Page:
Charcoal Portrait

edited September 2018 in Drawing
This portrait is an 18 x 24”charcoal drawing from a workshop I took this month in our area.

I used a modified version of the DMP drawing method picking out key points to measure from to get the proportions; however, I used the left eye as a unit of measure to go from one point to the other rather than a proportional divider.
It was drawn from life over several sessions, so I do not have a photo to use for comparison. However, everyone seemed to think it is a very good likeness. The light source was high on the ceiling and not very bright, hence the shadows on the face.

I was satisfied with it; however, the instructor suggested I push the darks and lights closer to what I actually saw to better define the features and structure of the face. The changes made it much closer to life (like Mark’s recent video on getting values right would predict). The class ended while I was still working.

Any thoughts on how I can improve it technically, or is it best to call it done? I was satisfied earlier, but I have to admit the instructor’s challenge to develop the darks and lights improved the drawing and helped me to see deeper into the features and structure.

Martin_J_Crane[Deleted User]dencalSummerElizaEstherHRosanne


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  • I would have to see the reference, but I like it very much and would call it done.
  • Kevin and Martin, thanks for the input.
  • Don't know what the light was like, but if the light came from above there might be more shadow under the chin. That would help bring the chin forward and neck back. They seem the same value right now, so they sit on the same plane. Agree with the eye problem, sometimes older people seem to have squinty eyes because of age and the drop of the face features. In general there is a eye width between eyes, give or take depending on the person. Push the collar back so it goes around the back of the neck. If you use a line will have a hook on it as it turns in and back. This will make your neck appear more formed. Very nicely done. Sometimes its hard to catch the important stuff when you are in a workshop. Most people go for the details first. But form should be first, just like in painting.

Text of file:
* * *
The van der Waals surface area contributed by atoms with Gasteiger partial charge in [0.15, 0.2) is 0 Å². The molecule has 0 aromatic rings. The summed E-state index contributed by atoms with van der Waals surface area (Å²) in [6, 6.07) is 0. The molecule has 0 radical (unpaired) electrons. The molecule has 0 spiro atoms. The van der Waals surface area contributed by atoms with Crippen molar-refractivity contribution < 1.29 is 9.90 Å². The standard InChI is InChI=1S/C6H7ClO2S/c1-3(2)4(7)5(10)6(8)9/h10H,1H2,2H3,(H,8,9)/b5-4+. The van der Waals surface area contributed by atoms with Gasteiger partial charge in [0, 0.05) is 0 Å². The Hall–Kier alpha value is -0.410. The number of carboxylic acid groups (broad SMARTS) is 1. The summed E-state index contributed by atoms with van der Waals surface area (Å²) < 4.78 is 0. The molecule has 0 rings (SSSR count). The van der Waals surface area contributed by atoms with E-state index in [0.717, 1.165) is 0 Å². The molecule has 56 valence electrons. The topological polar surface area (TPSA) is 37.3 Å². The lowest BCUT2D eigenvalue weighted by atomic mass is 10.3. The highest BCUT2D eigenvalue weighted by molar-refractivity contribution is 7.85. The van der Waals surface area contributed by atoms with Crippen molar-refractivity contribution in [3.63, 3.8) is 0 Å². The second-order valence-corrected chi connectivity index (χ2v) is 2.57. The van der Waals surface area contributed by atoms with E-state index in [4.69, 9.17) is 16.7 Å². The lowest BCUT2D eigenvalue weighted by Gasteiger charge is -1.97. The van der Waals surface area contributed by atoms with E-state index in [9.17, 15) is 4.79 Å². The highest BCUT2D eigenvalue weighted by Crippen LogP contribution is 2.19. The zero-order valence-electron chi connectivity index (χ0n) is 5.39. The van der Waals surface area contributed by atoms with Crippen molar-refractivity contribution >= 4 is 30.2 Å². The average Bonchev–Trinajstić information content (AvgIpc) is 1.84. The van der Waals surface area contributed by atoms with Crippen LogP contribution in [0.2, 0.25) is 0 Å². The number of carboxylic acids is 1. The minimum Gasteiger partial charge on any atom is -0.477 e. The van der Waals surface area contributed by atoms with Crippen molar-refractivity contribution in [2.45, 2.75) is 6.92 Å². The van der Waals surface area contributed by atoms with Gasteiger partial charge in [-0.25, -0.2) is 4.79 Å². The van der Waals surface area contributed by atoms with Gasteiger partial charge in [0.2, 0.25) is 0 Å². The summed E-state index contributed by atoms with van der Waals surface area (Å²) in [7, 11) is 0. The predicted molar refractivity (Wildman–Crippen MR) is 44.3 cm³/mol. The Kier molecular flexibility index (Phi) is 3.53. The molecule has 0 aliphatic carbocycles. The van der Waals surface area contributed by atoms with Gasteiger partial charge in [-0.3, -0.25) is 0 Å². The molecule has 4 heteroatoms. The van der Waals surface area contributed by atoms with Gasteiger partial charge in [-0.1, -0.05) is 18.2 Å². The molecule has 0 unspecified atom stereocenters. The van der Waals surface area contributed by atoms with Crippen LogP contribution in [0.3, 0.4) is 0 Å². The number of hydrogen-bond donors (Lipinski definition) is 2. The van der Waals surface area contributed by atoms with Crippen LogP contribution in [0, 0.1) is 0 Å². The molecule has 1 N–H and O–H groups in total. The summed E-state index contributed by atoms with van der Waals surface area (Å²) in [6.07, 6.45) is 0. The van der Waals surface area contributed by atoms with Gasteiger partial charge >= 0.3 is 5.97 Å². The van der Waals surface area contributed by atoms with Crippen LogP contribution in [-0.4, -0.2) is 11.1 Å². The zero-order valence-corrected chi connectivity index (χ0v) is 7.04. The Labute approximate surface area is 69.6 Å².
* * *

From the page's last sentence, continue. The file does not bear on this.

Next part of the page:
• Charcoal is not the easiest medium. I would call this one done, but next time, I would concentrate on the shapes of the shadows and light and try really hard not to outline them. Get the shapes in first with the side of a soft stick, then start putting the lines in later. My observation of this drawing is that there is a lot of medium gray. I see light, I see dark, but the middle ground has little definition. This area is where the meat of the drawing is done. The little bit of dark and little bit of light is where the depth really shows but it doesn't matter if the middle ground is all the same shade of gray. Maybe darken the background a little bit to bring the face forward. It's okay if the dark hair gets a little lost in the background. Our eyes actually enjoy those lost edges.
  • I like it a lot and to me this is a very good portrait drawing! I cannot only see a face but I have a sense of this person (if this is proper English?) …

    Did he really look at you this way all the time? Wasn't this difficult? I don't think I would be able to draw with somebody looking at me like this... or maybe one get's used to it?
  • Looks like it's finished on the portrait but the background could use work. Said with respect!
  • Thanks to everyone for the suggestions and feedback.

    PennyM – Your detailed critique is very helpful. The shadows on the neck were much darker than I see now on the drawing. I probably erased too much when trying to model the light I saw that did hit the neck.

    MeganS – Thanks for the drawing technique ideas. I think you are right; having some of the hair lost or nearly lost in the background would improve the drawing, although it is not what I saw I think it would help as you suggested to improve the drawing.

    EstherH – Thanks for your feedback, it was good to know you could get a sense of the person and the expression he conveyed.

    Ron – I agree with you on the background. The instructor wanted the head to take up the whole drawing for this exercise. The background in the studio was very busy, i.e., easels, tables, and shelving so I simplified it for the exercise. I think something like you are suggesting would help to improve the overall portrait.

    Once again, thanks everyone, it gives me something to work on and improve for the next one.
  • Thank you David, I apreciate your comments.  No, I don't know an Melanson's. Enjoy your work. Thanks again.
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